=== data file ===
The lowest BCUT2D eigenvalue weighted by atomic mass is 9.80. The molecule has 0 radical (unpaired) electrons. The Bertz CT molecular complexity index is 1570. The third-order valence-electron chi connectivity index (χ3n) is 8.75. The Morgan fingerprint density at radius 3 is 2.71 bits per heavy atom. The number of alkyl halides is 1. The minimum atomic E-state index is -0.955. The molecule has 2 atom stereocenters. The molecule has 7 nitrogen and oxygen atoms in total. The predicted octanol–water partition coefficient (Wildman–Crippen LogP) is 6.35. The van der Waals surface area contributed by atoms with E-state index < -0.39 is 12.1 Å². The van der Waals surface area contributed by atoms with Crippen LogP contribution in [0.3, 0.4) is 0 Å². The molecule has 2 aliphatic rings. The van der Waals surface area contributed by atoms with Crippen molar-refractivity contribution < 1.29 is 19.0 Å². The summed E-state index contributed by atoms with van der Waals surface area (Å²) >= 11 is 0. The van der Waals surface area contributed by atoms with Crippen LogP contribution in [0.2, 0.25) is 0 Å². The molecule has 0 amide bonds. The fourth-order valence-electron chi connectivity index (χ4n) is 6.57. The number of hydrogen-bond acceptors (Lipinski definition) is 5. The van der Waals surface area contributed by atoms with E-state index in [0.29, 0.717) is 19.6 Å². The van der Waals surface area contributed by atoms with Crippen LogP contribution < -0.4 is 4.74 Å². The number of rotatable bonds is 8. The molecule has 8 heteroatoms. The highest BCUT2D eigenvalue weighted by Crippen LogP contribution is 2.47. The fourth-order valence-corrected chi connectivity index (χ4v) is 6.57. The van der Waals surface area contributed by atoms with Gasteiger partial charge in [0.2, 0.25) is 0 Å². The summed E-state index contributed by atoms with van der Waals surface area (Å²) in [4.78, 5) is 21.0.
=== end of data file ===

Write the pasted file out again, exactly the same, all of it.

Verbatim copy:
The lowest BCUT2D eigenvalue weighted by atomic mass is 9.80. The molecule has 0 radical (unpaired) electrons. The Bertz CT molecular complexity index is 1570. The third-order valence-electron chi connectivity index (χ3n) is 8.75. The Morgan fingerprint density at radius 3 is 2.71 bits per heavy atom. The number of alkyl halides is 1. The minimum atomic E-state index is -0.955. The molecule has 2 atom stereocenters. The molecule has 7 nitrogen and oxygen atoms in total. The predicted octanol–water partition coefficient (Wildman–Crippen LogP) is 6.35. The van der Waals surface area contributed by atoms with E-state index < -0.39 is 12.1 Å². The van der Waals surface area contributed by atoms with Crippen LogP contribution in [0.3, 0.4) is 0 Å². The molecule has 2 aliphatic rings. The van der Waals surface area contributed by atoms with Crippen molar-refractivity contribution < 1.29 is 19.0 Å². The summed E-state index contributed by atoms with van der Waals surface area (Å²) >= 11 is 0. The van der Waals surface area contributed by atoms with Crippen LogP contribution in [0.2, 0.25) is 0 Å². The molecule has 0 amide bonds. The fourth-order valence-electron chi connectivity index (χ4n) is 6.57. The number of hydrogen-bond acceptors (Lipinski definition) is 5. The van der Waals surface area contributed by atoms with E-state index in [0.29, 0.717) is 19.6 Å². The van der Waals surface area contributed by atoms with Crippen LogP contribution < -0.4 is 4.74 Å². The number of rotatable bonds is 8. The molecule has 8 heteroatoms. The highest BCUT2D eigenvalue weighted by Crippen LogP contribution is 2.47. The fourth-order valence-corrected chi connectivity index (χ4v) is 6.57. The van der Waals surface area contributed by atoms with Gasteiger partial charge in [0.2, 0.25) is 0 Å². The summed E-state index contributed by atoms with van der Waals surface area (Å²) in [4.78, 5) is 21.0.